Table of Contents:

Foreword

Introduction

I. Storm Gathering

1. 1918

2. Master of Metamorphosis

3. H5N1

4. Playing Chicken

5. Worse Than 1918?

6. When, Not If

II. When Animal Viruses Attack

1. The Third Age

2. Man Made

3. Livestock Revolution

4. Tracing the Flight Path

5. One Flu Over the Chicken's Nest

6. Coming Home to Roost

7. Guarding the Henhouse

III. Pandemic Preparedness

1. Cooping Up Bird Flu

2. Race Against Time

3. Tamiflu

IV. Surviving the Pandemic

1. Don't Wing It

2. Our Health in Our Hands

3. Be Prepared

V. Preventing Future Pandemics

1. Tinderbox

2. Reining in the Pale Horse

Topics

References 1-3,199

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“We are the original recyclers,” boasted the rendering industry.3162 Converting billions of pounds of slaughterhouse waste into cheap protein for farm animal feed seemed like a good idea at the time, a profitable idea. The industry got away with it for more than a hundred years.3163 In the end, though, with the advent of mad cow disease, society realized that it wasn’t worth the costs to public health and the industrial practice was banned throughout much of the world. What may be cheaper for industry may be too expensive for humanity. It was the same story with DDT and the growth hormone DES that the poultry industry insisted on using for so many years despite the known cancer risk.

Society has determined that certain industries and practices may be too potentially damaging and has successfully scaled them back—nuclear power, clear-cutting, strip mining, to name a few. Intensive poultry production is a relatively new phenomenon of the past 50 years. In light of H5N1 and our increasing understanding of the role of poultry in pandemics, with enough political will the industrialization in the poultry sector can be scaled back as well.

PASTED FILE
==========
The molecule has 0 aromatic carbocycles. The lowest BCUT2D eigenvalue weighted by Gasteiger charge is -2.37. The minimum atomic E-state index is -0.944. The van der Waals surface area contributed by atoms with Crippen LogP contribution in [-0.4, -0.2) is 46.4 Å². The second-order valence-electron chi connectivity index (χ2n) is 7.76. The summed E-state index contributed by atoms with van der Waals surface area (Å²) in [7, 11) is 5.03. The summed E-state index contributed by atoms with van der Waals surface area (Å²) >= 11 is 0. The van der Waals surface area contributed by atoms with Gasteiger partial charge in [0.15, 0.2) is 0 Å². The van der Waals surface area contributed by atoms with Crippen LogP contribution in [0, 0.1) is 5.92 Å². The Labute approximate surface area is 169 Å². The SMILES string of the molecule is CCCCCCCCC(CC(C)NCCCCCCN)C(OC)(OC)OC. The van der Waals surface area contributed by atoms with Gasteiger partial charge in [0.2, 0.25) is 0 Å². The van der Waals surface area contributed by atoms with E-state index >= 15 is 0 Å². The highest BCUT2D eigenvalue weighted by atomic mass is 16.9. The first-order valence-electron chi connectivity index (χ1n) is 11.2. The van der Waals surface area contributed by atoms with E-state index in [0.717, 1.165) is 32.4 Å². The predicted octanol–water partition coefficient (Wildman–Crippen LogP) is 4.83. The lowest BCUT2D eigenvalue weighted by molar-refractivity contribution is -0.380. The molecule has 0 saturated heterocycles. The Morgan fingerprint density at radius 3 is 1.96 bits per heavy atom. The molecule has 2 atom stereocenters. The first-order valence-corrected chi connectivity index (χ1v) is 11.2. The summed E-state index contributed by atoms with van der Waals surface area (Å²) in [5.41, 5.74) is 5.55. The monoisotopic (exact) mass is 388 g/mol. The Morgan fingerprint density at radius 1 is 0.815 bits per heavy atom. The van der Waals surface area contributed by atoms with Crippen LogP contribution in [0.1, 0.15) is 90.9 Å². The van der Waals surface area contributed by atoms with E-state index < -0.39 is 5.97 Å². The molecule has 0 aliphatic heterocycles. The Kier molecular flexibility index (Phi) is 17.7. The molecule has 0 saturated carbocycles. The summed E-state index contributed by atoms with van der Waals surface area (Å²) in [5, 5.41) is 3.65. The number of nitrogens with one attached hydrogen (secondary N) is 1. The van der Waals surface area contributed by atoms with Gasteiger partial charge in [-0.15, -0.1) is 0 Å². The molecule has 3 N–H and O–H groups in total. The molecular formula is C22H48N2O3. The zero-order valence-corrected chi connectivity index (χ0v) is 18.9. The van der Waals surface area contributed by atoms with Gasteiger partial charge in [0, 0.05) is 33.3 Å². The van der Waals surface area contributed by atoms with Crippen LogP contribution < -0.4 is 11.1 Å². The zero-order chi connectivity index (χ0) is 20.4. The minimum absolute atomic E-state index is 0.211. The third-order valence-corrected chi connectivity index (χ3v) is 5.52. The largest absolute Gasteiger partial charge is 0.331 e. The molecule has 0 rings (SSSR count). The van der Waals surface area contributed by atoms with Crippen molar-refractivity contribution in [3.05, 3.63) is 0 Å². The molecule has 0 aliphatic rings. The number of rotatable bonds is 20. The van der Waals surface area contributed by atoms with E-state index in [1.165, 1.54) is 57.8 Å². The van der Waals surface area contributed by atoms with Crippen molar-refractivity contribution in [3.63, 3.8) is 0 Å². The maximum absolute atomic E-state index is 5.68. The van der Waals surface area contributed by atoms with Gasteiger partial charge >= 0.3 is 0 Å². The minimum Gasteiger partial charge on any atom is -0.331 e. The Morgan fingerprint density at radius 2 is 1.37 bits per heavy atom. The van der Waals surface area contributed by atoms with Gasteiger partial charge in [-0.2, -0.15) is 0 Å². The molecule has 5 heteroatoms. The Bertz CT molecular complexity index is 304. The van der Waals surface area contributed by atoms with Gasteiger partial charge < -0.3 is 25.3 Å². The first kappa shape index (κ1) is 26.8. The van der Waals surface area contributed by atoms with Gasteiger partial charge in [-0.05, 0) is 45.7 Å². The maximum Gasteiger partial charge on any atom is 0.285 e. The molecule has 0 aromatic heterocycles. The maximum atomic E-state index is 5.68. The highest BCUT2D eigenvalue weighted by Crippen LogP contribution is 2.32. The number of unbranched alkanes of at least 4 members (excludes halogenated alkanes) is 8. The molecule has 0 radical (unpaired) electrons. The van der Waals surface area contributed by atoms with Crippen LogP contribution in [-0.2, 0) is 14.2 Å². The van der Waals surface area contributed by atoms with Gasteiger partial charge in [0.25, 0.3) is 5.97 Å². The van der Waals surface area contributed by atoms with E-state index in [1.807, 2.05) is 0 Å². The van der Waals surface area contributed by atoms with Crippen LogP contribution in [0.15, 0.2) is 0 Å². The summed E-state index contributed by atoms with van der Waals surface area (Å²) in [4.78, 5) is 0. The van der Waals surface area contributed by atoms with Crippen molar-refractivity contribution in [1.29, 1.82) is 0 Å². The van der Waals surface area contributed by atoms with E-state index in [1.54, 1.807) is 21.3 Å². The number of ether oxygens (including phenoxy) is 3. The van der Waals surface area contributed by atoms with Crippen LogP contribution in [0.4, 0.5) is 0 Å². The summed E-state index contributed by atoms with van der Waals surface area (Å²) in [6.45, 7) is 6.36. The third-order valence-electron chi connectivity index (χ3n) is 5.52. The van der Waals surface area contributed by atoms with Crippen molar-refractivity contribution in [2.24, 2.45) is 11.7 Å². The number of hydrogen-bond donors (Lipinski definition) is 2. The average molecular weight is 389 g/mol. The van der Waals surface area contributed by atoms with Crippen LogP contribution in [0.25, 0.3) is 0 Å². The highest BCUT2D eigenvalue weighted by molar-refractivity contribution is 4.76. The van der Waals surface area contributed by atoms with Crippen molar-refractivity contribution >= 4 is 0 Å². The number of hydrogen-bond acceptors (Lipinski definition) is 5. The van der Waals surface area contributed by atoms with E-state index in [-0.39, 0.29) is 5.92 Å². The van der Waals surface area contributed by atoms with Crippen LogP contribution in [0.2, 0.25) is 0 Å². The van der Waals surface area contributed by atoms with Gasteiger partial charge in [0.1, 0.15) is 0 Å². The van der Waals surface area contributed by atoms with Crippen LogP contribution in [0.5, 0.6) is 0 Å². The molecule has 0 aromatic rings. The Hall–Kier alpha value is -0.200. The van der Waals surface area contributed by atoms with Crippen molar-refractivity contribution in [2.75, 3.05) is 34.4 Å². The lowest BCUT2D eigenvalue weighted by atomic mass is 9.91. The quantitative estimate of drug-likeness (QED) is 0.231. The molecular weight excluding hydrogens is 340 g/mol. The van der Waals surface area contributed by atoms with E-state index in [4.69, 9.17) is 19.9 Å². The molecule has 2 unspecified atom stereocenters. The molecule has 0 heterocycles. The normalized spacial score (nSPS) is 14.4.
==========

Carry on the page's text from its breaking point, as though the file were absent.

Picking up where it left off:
Senator Frist has warned that H5N1 “poses an immense potential threat to American civilization.”3164 Tara O’Toole, director of the Center for Biosecurity of the University of Pittsburgh Medical Center, agrees. “What we are talking about is not just another health issue—it is a nation-busting issue,” she added.3165 This sentiment is expressed worldwide. “It will be the worst nightmare,” the President of Indonesia said in 2005. “This plague can be more dangerous than the tsunami which last year killed hundreds of thousands of people in a matter of minutes.”3166

To help people wrap their heads around what an H5N1 pandemic could be like, Osterholm suggests that people consider the South Asian tsunami, an event that far outshadowed the devastation of hurricane Katrina: “Duplicate it in every major urban center and rural community around the planet simultaneously, add in the paralyzing fear and panic of contagion, and we begin to get some sense of the potential of pandemic influenza.”3167 A tsunami in every city, every town, everywhere. People drowning in their own blood.

“An influenza pandemic of even moderate impact,” Osterholm wrote, “will result in the biggest single human disaster ever—far greater than AIDS, 9/11, all wars in the 20th century and the recent tsunami combined. It has the potential to redirect world history as the Black Death redirected European history in the 14th century.”3168